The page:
Writing for Free

By posted at 9:48 am on August 3, 2009 5

This HuffPo writer is right. Not paying writers is not a business model. Or if it is, it’s not a sustainable model. She touches on many good points in this debate, namely that only those that can afford to write for free will do so, meaning that we’ll increasingly be hearing from the idle rich almost exclusively.

There’s a voguish notion going around, espoused vocally by Chris Anderson as he stumps for his book Free but also creeping into job listings for any number of online publications, that you write for free in order to make a name for yourself and to get your personal brand out there. Once you’ve got sixty posts under your belt at HuffPo, the idea goes, you can take your “clips” and go find a paying gig or pitch a book or get speaking engagements.

If you are a good enough writer, you can probably jumpstart a career this way (though if you’re good enough you probably didn’t need a jumpstart in the first place), but do not operate under illusion that when someone invites you to write regularly for free, you are anything more than a cog in their pageview-generating machine. Paying writers nothing is just a way to increase profit margin.

Certainly, times are tough and its hard to make a living wage as a writer these days, but if a place fancies itself a business, then it can afford to pay you something, maybe not much, but more than nothing.

If you can find no one to pay you to write, start your own website and write for free for yourself. You won’t feel like you’re getting ripped off, and any success you find will flow directly to you, not the pageview counters who cash the checks. The tools that let you showcase your own writing online are free, easy to use, and plentiful, so it’s worth putting out your shingle and seeing if anyone shows up.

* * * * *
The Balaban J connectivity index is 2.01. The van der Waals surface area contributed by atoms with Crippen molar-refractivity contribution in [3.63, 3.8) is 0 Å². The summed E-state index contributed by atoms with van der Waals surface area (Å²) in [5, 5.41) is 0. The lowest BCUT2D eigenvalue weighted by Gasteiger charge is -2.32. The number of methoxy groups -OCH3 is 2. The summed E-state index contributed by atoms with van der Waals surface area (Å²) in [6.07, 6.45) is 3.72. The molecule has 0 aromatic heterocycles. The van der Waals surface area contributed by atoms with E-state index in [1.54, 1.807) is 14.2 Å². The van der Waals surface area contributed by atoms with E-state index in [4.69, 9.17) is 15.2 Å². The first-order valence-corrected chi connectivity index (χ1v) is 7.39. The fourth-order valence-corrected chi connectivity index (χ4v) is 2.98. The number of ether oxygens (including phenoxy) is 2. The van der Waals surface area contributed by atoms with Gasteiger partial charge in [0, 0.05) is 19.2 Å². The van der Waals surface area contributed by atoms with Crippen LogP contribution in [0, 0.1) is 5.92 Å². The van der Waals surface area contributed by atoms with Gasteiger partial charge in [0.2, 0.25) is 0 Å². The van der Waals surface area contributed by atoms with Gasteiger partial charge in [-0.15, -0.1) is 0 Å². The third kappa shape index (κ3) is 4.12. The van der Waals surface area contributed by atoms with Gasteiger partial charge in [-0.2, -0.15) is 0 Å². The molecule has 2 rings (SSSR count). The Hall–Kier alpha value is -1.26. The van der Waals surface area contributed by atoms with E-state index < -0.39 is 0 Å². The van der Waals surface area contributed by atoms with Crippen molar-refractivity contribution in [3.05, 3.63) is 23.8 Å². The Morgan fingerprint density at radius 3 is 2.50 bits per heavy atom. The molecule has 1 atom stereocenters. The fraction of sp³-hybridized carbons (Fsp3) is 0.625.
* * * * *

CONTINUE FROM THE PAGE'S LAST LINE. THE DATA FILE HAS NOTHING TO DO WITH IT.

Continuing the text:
(This item also appears alongside responses from Eve Batey and Richard Nash at The Rumpus.)

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5 Responses to “Writing for Free”

  1. Emre
    at 8:08 am on August 4, 2009

    I don't know what Anderson is smoking, but he sure is living by the concept he espouses:

    I'm still befuddled by this notion of free labor/content. Call me old school, but I really don't think this will work. And if it must, I agree with Max that each should make it work for his/her benefit/satisfaction.

  2. Jim
    at 8:17 am on August 4, 2009

    Amen! A fair day's wage (or at least A wage) for a fair day's work. If I'm going to work for free, I'll put all my energies into my blog as I do now. No clip is worth it. Okay, most clips aren't worth it.

  3. Jennings
    at 3:40 pm on August 7, 2009

    Every author should be paid for their work.. it's hard to do! Blogs should be sponsored and books written should be paid for. period.

  4. My Literary Blog of the Week – The Millions « Annette Dunlea Literary Blog
    at 7:25 pm on August 17, 2009

    […] Writing for Free 3 […]

  5. What’s the Buzz: Lit Sites Add Ads; Seeking Sustainable Arts Journalism | Publishing Perspectives
    at 3:18 am on August 18, 2009

    […] The change, says GalleyCat, is so they can pay their contributors. Recent essays posted onĀ  The Millions and The Rumpus addressed the very idea of writing for free being pushed by folks like Chris […]

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